Not Just Thankfulness

I’ve been a little paralyzed to write lately. Any time there is something that might be worth writing about, I can’t help but to think about all the ways that it might be taken the wrong way, or be misconstrued, or appear ignorant or uninformed or intolerant or heretical or any other thing that we don’t want to appear to be these days. Any potential post is immediately followed by a list of ways people could have a negative reaction to it. With the amount of disunity, anger, and frustration to be found on the internet, the last thing I wanted was to accidentally contribute to it.

I like to write because I want to be encouraging to others. I like to write because it allows me an opportunity to express into words some of the thoughts that are floating around in my head. I like to write because it gives me an opportunity to try to hold up just a small candle of light amidst a lot of darkness. But lately I have been too scared to do that. I don’t think that I hold tightly to any offensive/controversial/hateful opinions, but I have been too nervous to find out. So now that Thanksgiving is approaching, I thought, Finally! A warm and fuzzy holiday that I can safely write something positive and encouraging about. As I thought about how many things I should put on my public list of things that I am thankful for, I realized that even this wasn’t that simple.

I have a lot to be grateful for this holiday season. I like to remind myself of those things often. I would love to type out a quick list of things that I’m grateful for, post it, and hope that it somehow resonates with you and causes you to be grateful for similar things in your own life. But the more I thought about that, the more it just felt, insensitive. Because while I sit counting my blessings and wanting others to do the same, I know that right this moment in Chattanooga there are families that are sitting in immense amounts of grief, loss, pain, and heartbreak in the wake of a tragic accident. I know that down the street from my apartment there is a man with a cardboard sign who may not know where he will spend Thanksgiving. I know that people across the globe will be hungry when they go to sleep tonight, and when they wake up tomorrow they will still be hungry, and gratitude might not be the first thing on their mind. For some reason, I don’t think that my list of things that I’m grateful for would be encouraging to all of these people.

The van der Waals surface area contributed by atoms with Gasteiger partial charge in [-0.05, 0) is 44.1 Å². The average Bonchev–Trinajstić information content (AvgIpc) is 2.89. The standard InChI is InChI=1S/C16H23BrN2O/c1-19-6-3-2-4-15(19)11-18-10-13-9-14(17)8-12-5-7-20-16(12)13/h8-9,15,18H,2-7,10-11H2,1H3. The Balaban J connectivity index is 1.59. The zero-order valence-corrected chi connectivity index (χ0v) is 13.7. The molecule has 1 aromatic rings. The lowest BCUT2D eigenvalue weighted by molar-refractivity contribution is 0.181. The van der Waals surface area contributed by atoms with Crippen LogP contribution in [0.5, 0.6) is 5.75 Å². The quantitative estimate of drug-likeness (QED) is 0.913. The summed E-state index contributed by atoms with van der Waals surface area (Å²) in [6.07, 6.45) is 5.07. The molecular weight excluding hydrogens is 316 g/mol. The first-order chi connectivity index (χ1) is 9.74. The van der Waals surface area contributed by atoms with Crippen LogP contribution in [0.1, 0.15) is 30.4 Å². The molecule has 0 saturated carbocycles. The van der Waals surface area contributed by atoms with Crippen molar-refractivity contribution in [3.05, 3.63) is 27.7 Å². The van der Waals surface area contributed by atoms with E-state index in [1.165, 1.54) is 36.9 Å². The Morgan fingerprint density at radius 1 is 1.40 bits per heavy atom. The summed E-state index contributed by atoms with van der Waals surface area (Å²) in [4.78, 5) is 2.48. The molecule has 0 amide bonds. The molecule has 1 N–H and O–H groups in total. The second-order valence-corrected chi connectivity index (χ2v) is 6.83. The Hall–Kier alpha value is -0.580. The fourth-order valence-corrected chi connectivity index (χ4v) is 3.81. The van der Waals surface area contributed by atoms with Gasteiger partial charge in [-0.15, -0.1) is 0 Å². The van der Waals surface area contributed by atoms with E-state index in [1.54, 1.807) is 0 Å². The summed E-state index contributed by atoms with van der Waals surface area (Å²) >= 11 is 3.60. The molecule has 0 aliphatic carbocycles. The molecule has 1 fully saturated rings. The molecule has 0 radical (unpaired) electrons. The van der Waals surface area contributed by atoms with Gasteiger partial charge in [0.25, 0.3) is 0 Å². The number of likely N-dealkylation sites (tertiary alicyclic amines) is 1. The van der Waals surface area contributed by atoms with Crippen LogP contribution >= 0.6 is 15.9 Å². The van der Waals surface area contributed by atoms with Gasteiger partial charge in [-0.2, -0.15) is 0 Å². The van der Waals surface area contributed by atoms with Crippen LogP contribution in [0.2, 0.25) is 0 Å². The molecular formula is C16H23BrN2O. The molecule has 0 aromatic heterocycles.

What’s my goal in writing this? I’m not really sure. To discourage you from expressing gratitude about good things in life? No, I really do believe that expressing gratitude is a good and right thing to do. Is it just to make you feel bummed out for other people so that you will feel more grateful about your own situation? No, I don’t think that gratitude by comparison is very effective or sustainable, and it sure doesn’t feel very sensitive.

Perhaps what I’m really after here is thoughtfulness. That we wouldn’t make generalizations about anyone’s circumstances. That we would attempt to understand the perspective and feelings of others. That we would consider, care for and pray for those who are grieving during this season. That we would be compassionate. That we would be gracious towards people we disagree with. That we would learn to appreciate the fact that life is hard and great and complicated and sad and nuanced and beautiful, all at the same time. I pray that today, and this week, and in the days ahead we would not just be grateful, but thoughtful, understanding, considerate, compassionate, and gracious.